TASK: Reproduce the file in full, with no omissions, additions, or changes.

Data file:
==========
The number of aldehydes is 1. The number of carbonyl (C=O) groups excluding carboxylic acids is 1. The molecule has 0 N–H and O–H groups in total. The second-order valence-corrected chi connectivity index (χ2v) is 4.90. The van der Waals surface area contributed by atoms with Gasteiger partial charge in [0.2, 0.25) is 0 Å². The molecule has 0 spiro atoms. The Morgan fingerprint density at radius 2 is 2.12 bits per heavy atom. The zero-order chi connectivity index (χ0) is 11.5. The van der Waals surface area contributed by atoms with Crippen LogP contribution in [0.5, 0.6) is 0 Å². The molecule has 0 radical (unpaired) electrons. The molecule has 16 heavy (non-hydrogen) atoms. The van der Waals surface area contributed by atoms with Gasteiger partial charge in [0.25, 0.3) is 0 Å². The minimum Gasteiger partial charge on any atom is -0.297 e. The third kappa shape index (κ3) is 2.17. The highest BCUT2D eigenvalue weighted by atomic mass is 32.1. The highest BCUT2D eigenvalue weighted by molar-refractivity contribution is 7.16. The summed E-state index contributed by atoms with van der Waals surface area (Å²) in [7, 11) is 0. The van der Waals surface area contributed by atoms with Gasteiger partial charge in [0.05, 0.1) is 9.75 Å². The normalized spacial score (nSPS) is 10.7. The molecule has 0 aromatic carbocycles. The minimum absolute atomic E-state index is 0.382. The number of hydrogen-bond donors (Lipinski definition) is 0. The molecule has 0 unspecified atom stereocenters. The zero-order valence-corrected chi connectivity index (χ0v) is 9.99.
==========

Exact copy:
The number of aldehydes is 1. The number of carbonyl (C=O) groups excluding carboxylic acids is 1. The molecule has 0 N–H and O–H groups in total. The second-order valence-corrected chi connectivity index (χ2v) is 4.90. The van der Waals surface area contributed by atoms with Gasteiger partial charge in [0.2, 0.25) is 0 Å². The molecule has 0 spiro atoms. The Morgan fingerprint density at radius 2 is 2.12 bits per heavy atom. The zero-order chi connectivity index (χ0) is 11.5. The van der Waals surface area contributed by atoms with Crippen LogP contribution in [0.5, 0.6) is 0 Å². The molecule has 0 radical (unpaired) electrons. The molecule has 16 heavy (non-hydrogen) atoms. The van der Waals surface area contributed by atoms with Gasteiger partial charge in [0.25, 0.3) is 0 Å². The minimum Gasteiger partial charge on any atom is -0.297 e. The third kappa shape index (κ3) is 2.17. The highest BCUT2D eigenvalue weighted by atomic mass is 32.1. The highest BCUT2D eigenvalue weighted by molar-refractivity contribution is 7.16. The summed E-state index contributed by atoms with van der Waals surface area (Å²) in [7, 11) is 0. The van der Waals surface area contributed by atoms with Gasteiger partial charge in [0.05, 0.1) is 9.75 Å². The normalized spacial score (nSPS) is 10.7. The molecule has 0 aromatic carbocycles. The minimum absolute atomic E-state index is 0.382. The number of hydrogen-bond donors (Lipinski definition) is 0. The molecule has 0 unspecified atom stereocenters. The zero-order valence-corrected chi connectivity index (χ0v) is 9.99.